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Glaciers retreating in Ladakh’s Zanskar Valley due to rising temperatures

Glaciers retreating in Ladakh
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Ground Report | New Delhi: Glaciers retreating in Ladakh’s Zanskar Valley; The Pensilungpa Glacier (PG) located in Zanskar, Ladakh is retreating and a recent study has attributed the retreat to a rise in temperature and a decrease in rainfall during winters. Since 2015, Wadia Institute of Himalayan Geology, Dehradun, and an autonomous institute under the Department of Science and Technology, Government of India, has been working on various aspects of glaciology, i.e. monitoring the health (mass balance) dynamics of glaciers.

In the study, published in the journal Regional Environmental Change, the team attributed the retreat of the Pensilungpa Glacier to an increase in temperature and a decrease in precipitation during the winter.

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Studies on past climatic conditions, speculation of future climate change, and its impact on glaciers in the region are ongoing. A team of scientists has studied a lesser-explored region of the Himalayas, namely Zanskar in Ladakh.

Glaciers retreating in Ladakh

These have been detected through stake networking on the glacier surface from 2016-2019. Stake networking – a peg made of bamboo that is driven into the surface of the glacier to measure it. In this way, the data related to glaciers has been collected. In this, he assessed its effect on a region-by-area basis for the mass balance of glaciers. (Glaciers retreating in Ladakh’s)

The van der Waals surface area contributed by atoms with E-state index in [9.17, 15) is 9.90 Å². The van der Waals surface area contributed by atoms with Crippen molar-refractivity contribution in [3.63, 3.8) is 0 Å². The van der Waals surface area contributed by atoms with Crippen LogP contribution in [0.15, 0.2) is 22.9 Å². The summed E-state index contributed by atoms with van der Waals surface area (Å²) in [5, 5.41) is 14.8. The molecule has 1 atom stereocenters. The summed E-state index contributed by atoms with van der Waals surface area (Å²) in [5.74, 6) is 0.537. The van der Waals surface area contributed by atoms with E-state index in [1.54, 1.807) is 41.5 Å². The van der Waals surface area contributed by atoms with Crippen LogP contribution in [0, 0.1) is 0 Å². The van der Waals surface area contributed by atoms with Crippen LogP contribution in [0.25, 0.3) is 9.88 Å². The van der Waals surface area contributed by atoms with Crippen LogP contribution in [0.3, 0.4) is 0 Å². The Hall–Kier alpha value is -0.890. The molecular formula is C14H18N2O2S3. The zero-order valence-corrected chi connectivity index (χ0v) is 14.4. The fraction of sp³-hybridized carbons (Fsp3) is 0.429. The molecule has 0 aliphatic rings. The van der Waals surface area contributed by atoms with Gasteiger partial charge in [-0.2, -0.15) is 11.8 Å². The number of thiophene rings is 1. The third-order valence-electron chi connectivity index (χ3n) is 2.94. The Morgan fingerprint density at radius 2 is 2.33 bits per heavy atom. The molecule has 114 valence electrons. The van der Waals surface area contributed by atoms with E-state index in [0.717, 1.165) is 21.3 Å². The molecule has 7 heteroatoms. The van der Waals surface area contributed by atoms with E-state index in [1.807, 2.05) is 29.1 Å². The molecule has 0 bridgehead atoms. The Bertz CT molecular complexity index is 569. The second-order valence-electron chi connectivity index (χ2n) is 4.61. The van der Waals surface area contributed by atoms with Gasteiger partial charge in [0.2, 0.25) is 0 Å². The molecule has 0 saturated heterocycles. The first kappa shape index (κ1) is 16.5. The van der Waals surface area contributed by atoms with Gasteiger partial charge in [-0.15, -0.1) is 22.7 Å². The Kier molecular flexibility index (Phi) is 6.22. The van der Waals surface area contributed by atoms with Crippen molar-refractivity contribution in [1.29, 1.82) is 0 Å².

The Pensilungpa Glacier (PG) shows the past and present differences of Zanskar in the Himalayas, Ladakh due to climate change. The field observations from the last 4 years i.e. 2015 to 2019 have shown that the glacier is now retreating at an average rate of 6.7 ± 3 m A−1.

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The study points to a significant effect of debris cover on glacier mass balance and retreat, particularly in summer. Moreover, the data for the last 3 years, 2016 to 2019, shows that it is on a steady retreat.

The study also suggests that glacier melting will also increase due to the continued increase in air temperature, in line with the global trend. It is also expected that due to the heat at higher altitudes, the rain will turn into water instead of snow and this may affect summer and winter patterns.

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